I've Bent Over backwards - Dr Karen Poutasi
Commission Of Inquiry's Request To The Director General Of Health For Information Regarding Women With Cervical Cancer.
Director-General of Health Dr Karen Poutasi says she has bent over backwards to comply with a request from the Cervical Screening Inquiry for information from national cancer databases.
"Suggestions that I have refused to comply with the request, or that I am in some way thwarting the Inquiry's ability to do its job, are a nonsense. I have supplied almost all of the information which Cervical Screening Inquiry chair Ailsa Duffy requested under subpoena," Dr Poutasi said today.
"The only information I was unable to provide was that which I am legally unable to do because Section 74A of the Health Act specifically prohibits it. However because of the genuine and legitimate interest in accessing this information the Ministry of Health is currently working on advice to Government about options for amending that part of the act to enable this."
"Neither of these actions constitutes refusal to comply with a request - except perhaps in a headline writer's mind."
The subpoena from Ms Duffy followed Professor David Skegg's evidence about the difficulty of researching cervical cancer because of difficulties in getting access to information held in the cancer register and the cervical screening register.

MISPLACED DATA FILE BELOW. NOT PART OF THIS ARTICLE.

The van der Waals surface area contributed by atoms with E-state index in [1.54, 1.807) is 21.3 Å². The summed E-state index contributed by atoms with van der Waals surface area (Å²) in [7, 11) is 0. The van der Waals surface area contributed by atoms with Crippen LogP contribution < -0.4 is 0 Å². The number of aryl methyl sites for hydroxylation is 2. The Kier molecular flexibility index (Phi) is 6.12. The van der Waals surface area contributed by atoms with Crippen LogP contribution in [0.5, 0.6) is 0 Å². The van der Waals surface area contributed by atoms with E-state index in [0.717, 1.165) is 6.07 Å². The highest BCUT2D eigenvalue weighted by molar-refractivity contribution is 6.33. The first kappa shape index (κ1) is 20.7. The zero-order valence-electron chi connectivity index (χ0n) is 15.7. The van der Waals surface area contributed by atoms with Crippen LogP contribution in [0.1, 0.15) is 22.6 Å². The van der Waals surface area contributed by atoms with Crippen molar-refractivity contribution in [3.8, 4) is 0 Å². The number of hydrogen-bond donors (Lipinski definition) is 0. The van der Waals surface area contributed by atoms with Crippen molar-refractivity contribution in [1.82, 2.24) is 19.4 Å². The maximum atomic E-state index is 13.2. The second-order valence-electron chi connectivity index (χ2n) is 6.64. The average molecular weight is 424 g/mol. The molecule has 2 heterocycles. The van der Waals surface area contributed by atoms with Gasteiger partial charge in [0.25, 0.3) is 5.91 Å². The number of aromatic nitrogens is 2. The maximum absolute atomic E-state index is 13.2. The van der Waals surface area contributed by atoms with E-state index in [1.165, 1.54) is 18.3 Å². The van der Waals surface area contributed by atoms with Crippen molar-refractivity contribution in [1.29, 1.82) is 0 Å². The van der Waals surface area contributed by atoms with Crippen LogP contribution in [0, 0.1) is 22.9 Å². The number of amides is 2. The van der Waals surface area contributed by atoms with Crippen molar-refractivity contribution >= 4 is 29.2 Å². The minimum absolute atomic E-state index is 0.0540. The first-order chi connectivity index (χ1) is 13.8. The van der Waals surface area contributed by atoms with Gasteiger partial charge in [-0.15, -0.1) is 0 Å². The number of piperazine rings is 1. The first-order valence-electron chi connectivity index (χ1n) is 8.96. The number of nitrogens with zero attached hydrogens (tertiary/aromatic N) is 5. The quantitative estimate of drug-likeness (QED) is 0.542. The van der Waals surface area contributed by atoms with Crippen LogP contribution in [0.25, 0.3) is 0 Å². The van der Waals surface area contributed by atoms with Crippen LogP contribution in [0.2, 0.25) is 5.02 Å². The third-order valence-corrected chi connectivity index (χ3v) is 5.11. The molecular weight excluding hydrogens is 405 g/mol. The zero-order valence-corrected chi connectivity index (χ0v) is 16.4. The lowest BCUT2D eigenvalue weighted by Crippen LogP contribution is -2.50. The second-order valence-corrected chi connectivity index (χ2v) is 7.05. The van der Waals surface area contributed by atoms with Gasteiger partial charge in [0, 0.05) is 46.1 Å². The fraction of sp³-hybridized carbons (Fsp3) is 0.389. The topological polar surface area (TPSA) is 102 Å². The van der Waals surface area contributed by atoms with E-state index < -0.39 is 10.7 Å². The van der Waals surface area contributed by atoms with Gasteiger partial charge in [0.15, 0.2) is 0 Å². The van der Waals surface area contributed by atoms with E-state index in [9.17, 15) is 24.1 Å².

"Acting on advice from the Crown Law Office I have provided Ms Duffy with as much information as it was possible to release. This included information from the Cancer Register which identifies individual women. I specifically asked that this information be treated confidentially," Dr Poutasi said.
"However S74A of the Health Act 1956 specifically protects the information held on the Cervical Screening Register. My legal advice was that I would be in breach of that Act were I to release information from that register which identified individual women.
"We want Professor Skegg's research to happen. We are committed to a national cervical screening programme which delivers the best quality service for New Zealand women.
"We have tried to make it possible by supplying information. However having been advised that it would be in breach of the Health Act's provisions on patient confidentiality if we did provide all the information requested I had no choice but to withhold women's identifiying details on the Cervical Screening Register.
"I believe we have gone as far as legally possible to facilitate the Inquiry's request and Professor Skegg's research.
"If it is still not possible for Professor Skegg to do the research we will be working with him to identify other ways of approaching it. "
Dr Poutasi said the Ministry of Health is advising the Government on options for allowing audits of the information on the National Cervical Register and cancer research.
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